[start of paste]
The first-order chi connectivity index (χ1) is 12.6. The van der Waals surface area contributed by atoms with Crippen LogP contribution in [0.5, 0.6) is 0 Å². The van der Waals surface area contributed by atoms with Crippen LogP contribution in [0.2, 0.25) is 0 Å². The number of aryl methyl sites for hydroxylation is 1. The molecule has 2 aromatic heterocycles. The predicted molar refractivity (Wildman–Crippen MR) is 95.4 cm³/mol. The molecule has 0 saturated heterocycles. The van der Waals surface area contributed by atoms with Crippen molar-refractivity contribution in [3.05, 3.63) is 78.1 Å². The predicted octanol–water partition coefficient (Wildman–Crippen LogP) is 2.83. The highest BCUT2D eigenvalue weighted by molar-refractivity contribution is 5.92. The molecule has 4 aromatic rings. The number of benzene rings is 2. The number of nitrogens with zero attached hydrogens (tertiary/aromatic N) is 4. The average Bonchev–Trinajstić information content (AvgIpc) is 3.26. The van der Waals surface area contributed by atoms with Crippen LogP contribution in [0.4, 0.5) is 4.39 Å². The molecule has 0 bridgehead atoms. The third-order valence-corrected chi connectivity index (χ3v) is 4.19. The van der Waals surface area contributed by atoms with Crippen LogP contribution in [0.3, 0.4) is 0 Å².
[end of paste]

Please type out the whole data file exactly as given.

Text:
The first-order chi connectivity index (χ1) is 12.6. The van der Waals surface area contributed by atoms with Crippen LogP contribution in [0.5, 0.6) is 0 Å². The van der Waals surface area contributed by atoms with Crippen LogP contribution in [0.2, 0.25) is 0 Å². The number of aryl methyl sites for hydroxylation is 1. The molecule has 2 aromatic heterocycles. The predicted molar refractivity (Wildman–Crippen MR) is 95.4 cm³/mol. The molecule has 0 saturated heterocycles. The van der Waals surface area contributed by atoms with Crippen molar-refractivity contribution in [3.05, 3.63) is 78.1 Å². The predicted octanol–water partition coefficient (Wildman–Crippen LogP) is 2.83. The highest BCUT2D eigenvalue weighted by molar-refractivity contribution is 5.92. The molecule has 4 aromatic rings. The number of benzene rings is 2. The number of nitrogens with zero attached hydrogens (tertiary/aromatic N) is 4. The average Bonchev–Trinajstić information content (AvgIpc) is 3.26. The van der Waals surface area contributed by atoms with Crippen LogP contribution in [0.4, 0.5) is 4.39 Å². The molecule has 0 bridgehead atoms. The third-order valence-corrected chi connectivity index (χ3v) is 4.19. The van der Waals surface area contributed by atoms with Crippen LogP contribution in [0.3, 0.4) is 0 Å².